Monday, December 2, 2013

Chalk Talk: Low-Tech Solution to Engage Students in Substantive Discussions

How can we engage students in high, quality substantive discussions on profound topics? One potential way to do this might be to adopt a tradition like our school has practiced since its founding: it's our "the Chalk Talk" tradition.  It is called that because our original "Chalk Talks" were done on a true blackboard and chalk located in our main hallway. Now, we use a large white board that extends several feet along the wall in our main hallway.

The philosophy behind our "Chalk Talk" is simple: We want to to give our students opportunities to engage in profound questions and ideas. Using our Chalk Talk board, our students take the lead by writing the question on the board, and as students walk through the building during the day or after school, they respond to the posted question and to each other's responses. After several days, the end result is a graffiti of student responses, many of them demonstrating much deeper and more profound thinking than what they show in other settings.

One recent question really got students to thinking on the nature of religion in society and in their own lives. That question was, "Does society need religion?" While educators often avoid these kinds of questions like the plague due to the controversial nature of possible answers, if we're going to really get students to thinking in-depth and critically, then we can't wall off the topics and questions just because they make us uncomfortable. In fact, I submit that much of the polarization in our society exists because we don't know any longer how to engage in civil discourse on the controversial and simply be tolerant. This "Chalk Talk" gives us an opportunity to teach students that they can disagree civilly and respect other's beliefs. We can agree to disagree.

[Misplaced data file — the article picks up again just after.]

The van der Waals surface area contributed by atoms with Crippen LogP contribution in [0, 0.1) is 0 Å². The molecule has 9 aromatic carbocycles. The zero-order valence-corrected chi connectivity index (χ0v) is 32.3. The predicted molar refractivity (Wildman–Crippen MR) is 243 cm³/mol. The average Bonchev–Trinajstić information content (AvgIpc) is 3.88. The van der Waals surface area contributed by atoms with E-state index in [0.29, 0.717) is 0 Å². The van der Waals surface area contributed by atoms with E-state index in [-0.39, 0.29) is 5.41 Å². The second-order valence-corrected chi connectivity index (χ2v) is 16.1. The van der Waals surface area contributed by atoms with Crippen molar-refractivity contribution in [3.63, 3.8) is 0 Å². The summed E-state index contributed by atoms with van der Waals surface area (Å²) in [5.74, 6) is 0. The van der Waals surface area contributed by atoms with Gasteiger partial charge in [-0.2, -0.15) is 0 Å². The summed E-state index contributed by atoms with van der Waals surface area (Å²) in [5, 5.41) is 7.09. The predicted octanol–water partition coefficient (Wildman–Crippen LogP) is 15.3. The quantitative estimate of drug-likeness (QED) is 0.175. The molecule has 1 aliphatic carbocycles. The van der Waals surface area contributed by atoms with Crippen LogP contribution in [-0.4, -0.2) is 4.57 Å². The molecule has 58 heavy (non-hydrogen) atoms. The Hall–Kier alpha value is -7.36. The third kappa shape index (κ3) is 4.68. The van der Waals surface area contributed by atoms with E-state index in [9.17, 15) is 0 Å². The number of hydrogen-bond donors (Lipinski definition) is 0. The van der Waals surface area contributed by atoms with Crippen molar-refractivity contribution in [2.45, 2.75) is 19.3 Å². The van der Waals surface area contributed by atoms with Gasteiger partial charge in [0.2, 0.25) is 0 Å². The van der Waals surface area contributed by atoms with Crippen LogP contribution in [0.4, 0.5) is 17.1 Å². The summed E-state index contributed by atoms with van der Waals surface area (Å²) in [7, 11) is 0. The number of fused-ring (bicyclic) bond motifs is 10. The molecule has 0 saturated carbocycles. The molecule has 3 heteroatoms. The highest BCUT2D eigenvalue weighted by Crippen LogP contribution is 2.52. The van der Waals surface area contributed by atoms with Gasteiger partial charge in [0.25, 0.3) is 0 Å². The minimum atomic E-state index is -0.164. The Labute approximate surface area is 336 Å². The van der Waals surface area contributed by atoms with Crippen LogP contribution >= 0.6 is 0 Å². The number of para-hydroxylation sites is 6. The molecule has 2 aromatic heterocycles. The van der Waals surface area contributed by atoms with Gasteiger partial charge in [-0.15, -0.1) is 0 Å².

Perhaps the "Chalk Talk Principle of Substance and Civility" is best illustrated by an incident where a student recently asked me, "Does it ever make you nervous about the questions we post here?" I thought for a moment, and then answered, "Not really. I might find myself having to answer some parent or community concern questions, but as long as I can defend the civility and substantiveness of the activity, I have no problem with it." We teach students how to respect differences and diversity by not enforcing conformity, but by our willingness to allow students to engage the what is often uncomfortable and that might cause an administrator to be nervous.

Here's the process for our Chalk Talk:

1. A student writes a substantial question on the Chalk-talk board. There are no guidelines or rules posted on what the topic should be about. The communicated expectation is that it must be substantive and require thought and debate as well as response.

2. Once the question is posted, any of our students, and staff (they often like to engage in the discussions too, not control them) post responses. Students simply use the white board markers left at the board for this purpose to write their responses to the question or to other responses. The only rule we have is that we must be respectful, considerate, and tolerant in our postings. Being civil and tolerant in word and deed is the rule.

3. A question may stay up for a week or two, or just a few days. Nonetheless, students are in charge of the entire process for the most part. Occasionally, a staff member will post a question too just to join into the discussion. Students are free to write responses as they pass by the board throughout the day.

There are some who would ask, "Why don't you post some kind of discussion board online instead? It would be much easier for students to access and post." My answer to that is simple. Having a physical board in the hallway means more. Often, it's common for student responses on this board to spill into what we call extended hallway chalk talk discussions. I for one found myself engaged in one the other day with staff members and students. The discussion was extremely profound, and I suggest that I learned as much as the students. The physical board serves as a kind physical place, not unlike a city square or like a Roman forum, where the exchange is with ideas not goods or services. An electronic space could not provide this experience. Besides, high-tech does not always mean better.

If we as school leaders want students really engaged in substantive talk and discussions, we have to realize we can't control the conversation. We can provide the environment. We can encourage respect and tolerance and model civility, but we can't wall off everything that makes us uncomfortable and tell students they can't talk about that. Chalk Talks are a means to foster a true sense of learning community.

Chalk Talk Board in Action

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